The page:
Verdict on BBC orchestra

I have now completed a significant scoring project using mostly BBC orchestra. My verdict is that it is just another orchestra. It has strong points and weak points. When I first listened to the samples, I was optimistic that it might become my anchor orchestra. But it will not. Many of the samples sound lovely, and BBC will remain a significant color in my pallette. I willl use it alongside others.

But it is not special.

The inability to put multiple instruments in a single players is a huge negative.

The inability to manually turn down or turn off the note transition samples in legato patches, or to edit legato performance generally, renders them unusable in certain contexts, although the legato scripting is sometimes good.

Most sustain patches sound very nice.

Strings sound nice, but somewhere between dynamic setting 0 and 127, the brightness suddenly jumps up from mellow to brassy. Like 50 is very mellow and 60 is brassy. It’s not a gradual transition. So I found myself wasting time searching for that exact mod wheel spot where the strings weren’t too bright or too mellow. EW strings transition much more smoothly. So I couldn’t just intuitively draw in a swell and have the strings swell naturally, like I can with other libraries.

The overall tone quality is good. I like it better than SF symphonic orchestra.

I found the clarinet harsh and unpleasant in context. The oboe did not sound sweet. (Used Cinesamples and Vienna instead.)

Just another orchestra. Going back in time, I’d pass.

The end product will probably sound good, after I mix. I’ll post it. It won’t sound any better than my previous work though.


Thank you for posting this review Everett. I guess that confirms my suspicions that one complete software orchestra to rule them, is still not reachable due to the compromises they had to make.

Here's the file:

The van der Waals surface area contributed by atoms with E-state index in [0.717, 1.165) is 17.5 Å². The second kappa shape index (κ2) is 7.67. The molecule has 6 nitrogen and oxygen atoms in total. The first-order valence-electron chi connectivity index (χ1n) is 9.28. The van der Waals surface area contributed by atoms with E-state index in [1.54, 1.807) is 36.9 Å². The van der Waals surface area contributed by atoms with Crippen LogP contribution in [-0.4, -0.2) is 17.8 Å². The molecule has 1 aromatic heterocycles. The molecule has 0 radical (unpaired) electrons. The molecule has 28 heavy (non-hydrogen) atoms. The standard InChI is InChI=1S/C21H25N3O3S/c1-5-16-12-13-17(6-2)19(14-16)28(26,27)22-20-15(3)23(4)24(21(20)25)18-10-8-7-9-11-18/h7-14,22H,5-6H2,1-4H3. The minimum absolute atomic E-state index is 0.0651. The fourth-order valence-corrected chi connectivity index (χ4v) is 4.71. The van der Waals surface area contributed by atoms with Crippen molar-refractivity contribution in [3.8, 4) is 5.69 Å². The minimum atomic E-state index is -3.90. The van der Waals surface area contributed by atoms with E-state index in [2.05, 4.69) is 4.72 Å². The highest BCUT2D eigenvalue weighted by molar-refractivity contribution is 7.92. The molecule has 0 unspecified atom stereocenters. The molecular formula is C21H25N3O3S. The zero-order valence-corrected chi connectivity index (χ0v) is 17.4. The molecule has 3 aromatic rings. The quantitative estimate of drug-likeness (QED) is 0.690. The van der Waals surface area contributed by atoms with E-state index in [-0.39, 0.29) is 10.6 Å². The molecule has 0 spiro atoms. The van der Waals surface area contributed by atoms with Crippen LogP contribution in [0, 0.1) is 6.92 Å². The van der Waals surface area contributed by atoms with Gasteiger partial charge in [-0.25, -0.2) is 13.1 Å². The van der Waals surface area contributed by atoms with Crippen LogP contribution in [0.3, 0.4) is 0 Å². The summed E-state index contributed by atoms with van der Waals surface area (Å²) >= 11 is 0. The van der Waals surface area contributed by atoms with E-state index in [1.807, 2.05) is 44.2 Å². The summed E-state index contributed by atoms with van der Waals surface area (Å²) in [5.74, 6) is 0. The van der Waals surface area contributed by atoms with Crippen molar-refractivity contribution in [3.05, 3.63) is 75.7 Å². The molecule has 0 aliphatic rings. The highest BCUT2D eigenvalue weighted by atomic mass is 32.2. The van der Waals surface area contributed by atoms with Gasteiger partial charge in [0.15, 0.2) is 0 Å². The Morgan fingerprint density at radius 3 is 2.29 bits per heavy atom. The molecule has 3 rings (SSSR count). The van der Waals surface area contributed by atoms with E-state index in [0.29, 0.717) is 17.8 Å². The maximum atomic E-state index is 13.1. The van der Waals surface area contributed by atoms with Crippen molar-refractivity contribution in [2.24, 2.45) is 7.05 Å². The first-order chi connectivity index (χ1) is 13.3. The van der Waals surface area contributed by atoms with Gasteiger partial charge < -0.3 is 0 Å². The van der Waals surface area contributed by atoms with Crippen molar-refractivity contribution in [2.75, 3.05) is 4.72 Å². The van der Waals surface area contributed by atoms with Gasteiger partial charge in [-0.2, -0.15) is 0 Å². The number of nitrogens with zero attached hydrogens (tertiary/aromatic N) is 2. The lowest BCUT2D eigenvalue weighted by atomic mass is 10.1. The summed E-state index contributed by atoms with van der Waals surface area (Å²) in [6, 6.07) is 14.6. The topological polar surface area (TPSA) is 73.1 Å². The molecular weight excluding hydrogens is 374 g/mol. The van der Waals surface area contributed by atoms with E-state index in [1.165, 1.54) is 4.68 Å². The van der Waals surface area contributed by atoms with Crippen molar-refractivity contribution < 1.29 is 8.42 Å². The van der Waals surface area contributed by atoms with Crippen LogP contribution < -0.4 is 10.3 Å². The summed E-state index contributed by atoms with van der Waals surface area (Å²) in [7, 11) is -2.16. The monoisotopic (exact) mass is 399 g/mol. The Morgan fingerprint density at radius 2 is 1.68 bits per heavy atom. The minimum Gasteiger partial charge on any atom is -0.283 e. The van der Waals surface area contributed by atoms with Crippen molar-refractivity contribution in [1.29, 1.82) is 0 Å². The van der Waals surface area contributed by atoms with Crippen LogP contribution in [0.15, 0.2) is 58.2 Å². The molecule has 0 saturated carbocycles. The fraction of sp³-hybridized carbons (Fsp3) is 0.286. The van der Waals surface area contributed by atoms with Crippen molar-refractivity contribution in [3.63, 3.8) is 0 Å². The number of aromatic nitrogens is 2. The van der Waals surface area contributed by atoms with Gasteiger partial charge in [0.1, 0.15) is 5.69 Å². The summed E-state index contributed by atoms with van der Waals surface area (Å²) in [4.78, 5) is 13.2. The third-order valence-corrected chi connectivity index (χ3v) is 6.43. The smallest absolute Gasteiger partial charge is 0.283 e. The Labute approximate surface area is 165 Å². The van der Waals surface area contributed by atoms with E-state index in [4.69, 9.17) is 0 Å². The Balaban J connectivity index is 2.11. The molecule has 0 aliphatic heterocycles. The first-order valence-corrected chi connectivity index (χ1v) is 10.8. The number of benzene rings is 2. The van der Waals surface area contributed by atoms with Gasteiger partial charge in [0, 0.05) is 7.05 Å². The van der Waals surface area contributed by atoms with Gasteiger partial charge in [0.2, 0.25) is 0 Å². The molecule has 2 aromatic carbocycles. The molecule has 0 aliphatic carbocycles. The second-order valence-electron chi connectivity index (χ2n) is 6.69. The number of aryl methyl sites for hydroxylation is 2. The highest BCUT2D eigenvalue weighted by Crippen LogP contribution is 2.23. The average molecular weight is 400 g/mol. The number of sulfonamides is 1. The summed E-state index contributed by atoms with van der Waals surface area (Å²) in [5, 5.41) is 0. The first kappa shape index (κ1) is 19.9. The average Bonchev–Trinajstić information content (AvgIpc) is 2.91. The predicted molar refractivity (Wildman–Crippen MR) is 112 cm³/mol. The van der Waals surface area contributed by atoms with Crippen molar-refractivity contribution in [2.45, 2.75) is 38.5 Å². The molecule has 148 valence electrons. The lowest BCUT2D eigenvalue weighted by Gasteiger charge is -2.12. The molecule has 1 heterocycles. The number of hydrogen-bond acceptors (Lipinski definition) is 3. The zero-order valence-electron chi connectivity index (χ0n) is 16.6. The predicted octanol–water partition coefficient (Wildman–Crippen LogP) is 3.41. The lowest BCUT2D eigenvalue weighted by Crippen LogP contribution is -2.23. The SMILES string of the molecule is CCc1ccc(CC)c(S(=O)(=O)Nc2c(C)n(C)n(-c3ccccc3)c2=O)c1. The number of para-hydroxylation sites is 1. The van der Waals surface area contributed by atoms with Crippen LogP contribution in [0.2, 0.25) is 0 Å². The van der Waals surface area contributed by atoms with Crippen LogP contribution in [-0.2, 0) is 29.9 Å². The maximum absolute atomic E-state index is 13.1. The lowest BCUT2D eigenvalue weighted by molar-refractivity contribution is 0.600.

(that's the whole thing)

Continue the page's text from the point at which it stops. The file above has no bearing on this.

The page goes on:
Their marketing hype always seem to make their products be the holy grail, when we all (should) know such a thing does not exist. But we fall for it every time, and here I am talking broadly for the composer community.

Personally I have so far not gone down the Spitfire Audio path, and instead chosen various other developers for my sample library needs.

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Spitfire is overrated. They do a great job of cultivating an elite image. And BBC is cheap for all you get.

But their products never live up to the hype. They’re usually fine, but they just aren’t better than anybody else’s. And sometimes they’re worse.

And why the new player? I love being able to put all my Cinewinds or all my Century brass in one player.

I agree, that is why marketing is king. And if you really want to get the best tools for you, you need to learn what you like best yourself.

The new player at least looks nice. And personally I have never had more than one instrument per track, so for me that is a non-issue.

PS. For the record I think Kontakt is the worst user interface of all plugins I own. I would like all developers to adopt scalable UI. Example: Superior Drummer 3 is an amazing UI. I mean, how could I work with a 5K display sitting at 1m+ from my eyes with Kontakt? It’s impossible.

Vienna and Berlin orchestras are many times more expensive than the others. I own neither, although I have a handful of Vienna wind instruments.

Could those libraries perhaps be the be-all, end-all’s?

When I’ve listened to Vienna demos online, they have struck me as sounding about like other sample libraries. Some phrases are great, others sound like samples.

I have started to explore the VSL line now, as I like the new interface much better than the old one. Their new UI is called “Synchron Player”.

I’m afraid that “one final amazing product” does not, and never will, exist. At least if we (as we should) compare to a real symphony orchestra.

How do you rate eastwest hollywood orchestra in comparison to BBC?

Like all pro level libraries, EW is better than BBC in some ways and worse in others.

However, if I had to have only one, between BBC and EW, I think I’d choose EW. Just my gut instinct. I don’t really think the quality of my work changes much as I try one library or another.